Emerging technologies in reading and writing the epigenome
Covalent modifications of DNA and histones play critical roles in genome regulation, cell activity, development, and disease. In recent years, rapid advances in genomics technologies have enabled unprecedented mapping of the epigenome in a wide range of systems, providing new insights into the roles and dynamics of these modifications. Given the essential role that the epigenome plays in defining cell identity, major efforts are now focused upon profiling the epigenome at single cell resolution, and monitoring the patterns and dynamics of these modifications. Simultaneously, genome editing technologies are rapidly being repurposed to achieve precise editing of epigenomic modifications where desired in the genome, in order to elucidate the causal relationships between these modifications and genome regulation, as artificial regulatory tools, and potentially in the future to remedy aberrant epigenome patterns in disease states.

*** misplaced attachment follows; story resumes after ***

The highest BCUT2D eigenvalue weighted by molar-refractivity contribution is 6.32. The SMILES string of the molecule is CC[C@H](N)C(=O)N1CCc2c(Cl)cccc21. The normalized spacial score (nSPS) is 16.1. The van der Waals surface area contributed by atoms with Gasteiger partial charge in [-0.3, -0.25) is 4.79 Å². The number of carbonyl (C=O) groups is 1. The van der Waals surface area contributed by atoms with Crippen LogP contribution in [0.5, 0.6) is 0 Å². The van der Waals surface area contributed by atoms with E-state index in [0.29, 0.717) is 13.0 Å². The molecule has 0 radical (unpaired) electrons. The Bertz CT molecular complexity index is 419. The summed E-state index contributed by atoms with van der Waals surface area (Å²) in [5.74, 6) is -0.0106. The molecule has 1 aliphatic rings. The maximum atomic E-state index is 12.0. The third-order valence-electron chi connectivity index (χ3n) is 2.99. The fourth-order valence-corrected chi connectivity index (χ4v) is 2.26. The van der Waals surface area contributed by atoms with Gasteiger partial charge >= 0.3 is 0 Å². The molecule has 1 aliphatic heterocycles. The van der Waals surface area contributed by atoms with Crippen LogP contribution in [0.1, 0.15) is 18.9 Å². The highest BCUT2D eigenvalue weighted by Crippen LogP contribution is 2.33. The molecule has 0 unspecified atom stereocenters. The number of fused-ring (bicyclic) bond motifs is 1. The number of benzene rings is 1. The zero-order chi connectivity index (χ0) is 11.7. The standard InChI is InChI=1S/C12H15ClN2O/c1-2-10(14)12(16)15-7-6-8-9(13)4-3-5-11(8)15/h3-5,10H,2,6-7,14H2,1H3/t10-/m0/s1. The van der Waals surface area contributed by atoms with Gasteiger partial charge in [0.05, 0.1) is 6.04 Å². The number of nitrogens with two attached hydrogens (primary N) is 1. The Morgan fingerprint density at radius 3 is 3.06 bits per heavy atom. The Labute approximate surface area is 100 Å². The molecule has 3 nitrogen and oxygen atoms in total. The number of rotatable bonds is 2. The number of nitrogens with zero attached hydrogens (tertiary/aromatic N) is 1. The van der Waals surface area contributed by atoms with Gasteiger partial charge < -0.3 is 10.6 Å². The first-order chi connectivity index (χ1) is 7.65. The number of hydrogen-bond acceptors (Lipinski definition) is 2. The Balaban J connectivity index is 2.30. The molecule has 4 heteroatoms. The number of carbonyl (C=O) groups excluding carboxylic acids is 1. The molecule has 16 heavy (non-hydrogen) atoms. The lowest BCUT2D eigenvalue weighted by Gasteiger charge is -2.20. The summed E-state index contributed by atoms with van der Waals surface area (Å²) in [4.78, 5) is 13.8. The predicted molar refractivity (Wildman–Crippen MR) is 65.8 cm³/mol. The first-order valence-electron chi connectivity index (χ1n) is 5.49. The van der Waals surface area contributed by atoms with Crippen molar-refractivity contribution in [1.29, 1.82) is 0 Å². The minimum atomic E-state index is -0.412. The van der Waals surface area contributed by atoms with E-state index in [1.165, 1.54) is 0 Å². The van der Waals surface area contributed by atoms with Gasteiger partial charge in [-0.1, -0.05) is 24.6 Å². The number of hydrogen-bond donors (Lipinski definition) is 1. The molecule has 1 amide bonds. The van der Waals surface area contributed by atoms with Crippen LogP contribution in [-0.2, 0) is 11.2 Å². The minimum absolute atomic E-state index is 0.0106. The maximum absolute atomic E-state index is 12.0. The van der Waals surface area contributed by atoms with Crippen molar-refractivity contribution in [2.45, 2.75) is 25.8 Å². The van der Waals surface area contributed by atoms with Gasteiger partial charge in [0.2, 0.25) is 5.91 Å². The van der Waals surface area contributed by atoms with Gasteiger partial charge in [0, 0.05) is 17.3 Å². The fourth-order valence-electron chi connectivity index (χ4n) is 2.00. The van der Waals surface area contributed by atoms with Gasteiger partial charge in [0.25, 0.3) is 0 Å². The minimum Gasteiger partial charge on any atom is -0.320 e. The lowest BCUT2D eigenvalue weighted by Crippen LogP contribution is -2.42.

Dr Ryan Lister
The Harry Perkins Institute of Medical Research and The University of Western Australia
Ryan Lister leads a research group investigating the epigenome and cell identity, at the University of Western Australia and the Harry Perkins Institute of Medical Research. After receiving his PhD from UWA in 2005, Ryan undertook postdoctoral studies at The Salk Institute for Biological Studies, where he developed and applied new techniques to map the epigenome and transcriptome. Ryan’s laboratory at UWA is focused upon understanding how the epigenome patterns are established and changed, how they affect the readout of underlying genetic information, their involvement in development and disease, and developing molecular tools to precisely edit the epigenome.